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Corsair Gaming K70 RGB Red Keyboard Review

We took a look at a keyboard one could consider a future classic--the Corsair Gaming K70 RGB.

Our Verdict

The Corsair Gaming K70 RGB with Cherry MX RGB Red switches is a well-engineered and solid product that ticks all the right boxes for a customizable gaming keyboard, being let down only by the hard-to-use software and somewhat dim lighting.

For

  • Immaculate build quality
  • Sleek, elegant design
  • Comfortable wrist rest
  • RGB Lighting

Against

  • CUE Software unintuitive
  • Cherry MX RGB lighting dull and cannot display white effectively
  • No USB or Audio passthrough

Specifications And Software

We’re getting our hands dirty with the Corsair Gaming K70 RGB Red, a model that comes with a 104-key U.S. layout and media keys, but no dedicated macros. It has Cherry MX RGB Red switches on board.

Although Corsair was by no means the first to release a keyboard with multi-color backlighting, it has the distinction of bringing adjustable per-key backlighting to the gaming keyboard world. It did so with the RGB series, which included the K65 RGB, K70 RGB and K95 RGB. For one year, Corsair had an exclusive partnership with Cherry to use the all-new Cherry MX RGB switch, so it took other manufacturers a while to develop their own with partners, or wait for the exclusive partnership to end.

Specifications

Corsair Utility Engine Software

Corsair’s RGB keyboards got much flack in their early days for having terrible software, and although some elements may have improved with version 1.14.43, the “CUE” or “Corsair Utility Engine” software is still something close to abysmal. 

To begin, the opening screen presents us with four main tabs: Profiles, Actions, Lighting and Settings.

Profiles

The Profiles tab contains the basic profile settings. There is one sub-tab labelled ”Assignments” where you can set each individual key to act as a macro. To make a macro, you right-click the key you want to configure (left click does nothing) and assign an action. Then, a large window shows up with a handful of elements you can configure, name and save. The options are precise, including down-to-the-millisecond timing between keystrokes and whether it should start on press or after the release of the switch.

In the next sub-tab in profiles (Lighting), you can choose from a few preset lighting effects using the standard settings. With advanced settings, you can pick from the custom lighting effects, which you have to create elsewhere in the CUE software.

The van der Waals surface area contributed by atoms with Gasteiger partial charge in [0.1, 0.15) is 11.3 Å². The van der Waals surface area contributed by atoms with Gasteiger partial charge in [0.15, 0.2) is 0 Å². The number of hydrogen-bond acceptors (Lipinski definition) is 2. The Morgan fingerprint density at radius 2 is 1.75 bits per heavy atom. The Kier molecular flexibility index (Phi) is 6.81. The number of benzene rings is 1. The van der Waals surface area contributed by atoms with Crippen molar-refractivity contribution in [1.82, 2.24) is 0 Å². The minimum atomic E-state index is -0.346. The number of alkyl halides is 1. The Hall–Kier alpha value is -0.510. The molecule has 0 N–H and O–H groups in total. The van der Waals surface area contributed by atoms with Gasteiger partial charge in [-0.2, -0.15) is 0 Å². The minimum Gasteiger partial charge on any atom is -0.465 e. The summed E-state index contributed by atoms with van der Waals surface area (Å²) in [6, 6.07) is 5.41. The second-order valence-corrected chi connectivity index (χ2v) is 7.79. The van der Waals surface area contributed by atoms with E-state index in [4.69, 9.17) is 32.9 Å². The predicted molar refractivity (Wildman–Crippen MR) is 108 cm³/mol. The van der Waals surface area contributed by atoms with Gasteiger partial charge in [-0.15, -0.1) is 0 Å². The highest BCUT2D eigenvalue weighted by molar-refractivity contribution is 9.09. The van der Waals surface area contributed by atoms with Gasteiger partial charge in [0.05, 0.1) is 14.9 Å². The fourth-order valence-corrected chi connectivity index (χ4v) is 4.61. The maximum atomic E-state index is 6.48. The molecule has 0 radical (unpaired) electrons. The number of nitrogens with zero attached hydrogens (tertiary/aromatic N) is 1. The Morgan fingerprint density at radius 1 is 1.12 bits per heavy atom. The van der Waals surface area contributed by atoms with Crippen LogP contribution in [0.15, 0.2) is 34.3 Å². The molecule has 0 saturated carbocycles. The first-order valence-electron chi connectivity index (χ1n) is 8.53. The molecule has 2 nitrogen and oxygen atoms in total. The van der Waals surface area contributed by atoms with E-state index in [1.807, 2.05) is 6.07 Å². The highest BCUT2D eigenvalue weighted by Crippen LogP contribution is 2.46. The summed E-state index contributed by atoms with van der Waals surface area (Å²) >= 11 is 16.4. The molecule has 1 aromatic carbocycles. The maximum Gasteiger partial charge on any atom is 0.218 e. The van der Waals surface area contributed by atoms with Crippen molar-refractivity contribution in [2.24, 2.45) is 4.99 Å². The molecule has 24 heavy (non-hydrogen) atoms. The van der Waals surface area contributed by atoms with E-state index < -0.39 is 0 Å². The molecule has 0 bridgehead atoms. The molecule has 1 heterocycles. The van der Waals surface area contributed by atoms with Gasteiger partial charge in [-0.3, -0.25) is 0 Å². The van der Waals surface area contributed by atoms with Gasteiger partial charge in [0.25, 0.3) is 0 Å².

The “Performance” sub-tab in profiles customizes what the “lock” button does. Standard, it disables only the Windows key, but you can also configure it to disable Alt-Tab, Alt-F4 and Shift-Tab.

The “Actions” section is where the macros are stored. This is convenient, because it means that the macros you create are saved without being assigned to certain keys, even if it seemed so when you first created it. Therefore, when you delete a macro from a specific key, you’re actually just unassigning it. Assuming you name your macros sensibly, they are quite easy to manage in this way.

The real nightmare is in creating lighting effects. The main Lighting tab isn’t where you adjust the lighting. That’s just where unassigned effects are stored, similar to the Macros. This is confusing, because when I made a solid green effect, it didn’t appear on the keyboard. Eventually, I realized that I had to go back to Profiles-->Lighting, select the keys I wanted to light up in green, and then apply that effect to them. (As frustrating as that may be, Razer’s Synapse and G.Skill’s software also have the lighting split up in two different menu areas.)

Creating a simple effect is already a challenge, but if you have the patience to learn the software, you can make practically anything you want – people have made Pacman effects, Snake, Thunder, and more (although I do not want to imagine how much time it would have taken to make those). Fortunately, under the “standard settings,” there are a few pre-made lighting effects.

One thing we did note when playing around with the lighting is that the Cherry MX RGB switch appears to be unable to display the color white effectively. To make white, it combines all three of its colors, which results in a rainbow of colors cast on the switch north of the one being lit up.

The lighting also isn’t particularly bright. In a dark environment it lights up beautifully, but if you’re sitting next to a window in broad daylight, you’ll have trouble telling whether the keyboard is lit at all. This is something at which Razer’s keyboards with the white backplate and Logitech’s keyboards with the Romer-G switches do a notably better job.

If you want to know exactly how to make the lighting effects, Corsair has a manual that is 140 pages long.

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